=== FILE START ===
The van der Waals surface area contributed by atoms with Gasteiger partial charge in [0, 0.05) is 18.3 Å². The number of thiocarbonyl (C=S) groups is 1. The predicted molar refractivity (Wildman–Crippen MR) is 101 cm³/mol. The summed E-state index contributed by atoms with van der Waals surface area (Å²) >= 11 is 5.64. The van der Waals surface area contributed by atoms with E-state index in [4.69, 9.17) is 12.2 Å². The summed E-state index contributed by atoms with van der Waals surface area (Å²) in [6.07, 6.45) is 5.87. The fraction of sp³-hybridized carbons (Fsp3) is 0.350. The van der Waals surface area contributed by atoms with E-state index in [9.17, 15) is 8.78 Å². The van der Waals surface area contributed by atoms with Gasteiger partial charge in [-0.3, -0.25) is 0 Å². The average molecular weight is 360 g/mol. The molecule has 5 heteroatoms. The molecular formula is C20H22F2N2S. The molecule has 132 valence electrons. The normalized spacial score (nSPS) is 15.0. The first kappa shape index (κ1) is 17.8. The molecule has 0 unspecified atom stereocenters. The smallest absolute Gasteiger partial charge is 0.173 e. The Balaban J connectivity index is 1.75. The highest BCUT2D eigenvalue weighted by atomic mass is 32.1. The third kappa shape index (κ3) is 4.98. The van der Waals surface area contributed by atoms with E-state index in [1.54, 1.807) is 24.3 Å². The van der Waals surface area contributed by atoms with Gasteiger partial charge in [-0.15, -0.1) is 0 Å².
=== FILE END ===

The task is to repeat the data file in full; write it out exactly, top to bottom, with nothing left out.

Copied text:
The van der Waals surface area contributed by atoms with Gasteiger partial charge in [0, 0.05) is 18.3 Å². The number of thiocarbonyl (C=S) groups is 1. The predicted molar refractivity (Wildman–Crippen MR) is 101 cm³/mol. The summed E-state index contributed by atoms with van der Waals surface area (Å²) >= 11 is 5.64. The van der Waals surface area contributed by atoms with E-state index in [4.69, 9.17) is 12.2 Å². The summed E-state index contributed by atoms with van der Waals surface area (Å²) in [6.07, 6.45) is 5.87. The fraction of sp³-hybridized carbons (Fsp3) is 0.350. The van der Waals surface area contributed by atoms with E-state index in [9.17, 15) is 8.78 Å². The van der Waals surface area contributed by atoms with Gasteiger partial charge in [-0.3, -0.25) is 0 Å². The average molecular weight is 360 g/mol. The molecule has 5 heteroatoms. The molecular formula is C20H22F2N2S. The molecule has 132 valence electrons. The normalized spacial score (nSPS) is 15.0. The first kappa shape index (κ1) is 17.8. The molecule has 0 unspecified atom stereocenters. The smallest absolute Gasteiger partial charge is 0.173 e. The Balaban J connectivity index is 1.75. The highest BCUT2D eigenvalue weighted by atomic mass is 32.1. The third kappa shape index (κ3) is 4.98. The van der Waals surface area contributed by atoms with E-state index in [1.54, 1.807) is 24.3 Å². The van der Waals surface area contributed by atoms with Gasteiger partial charge in [-0.15, -0.1) is 0 Å².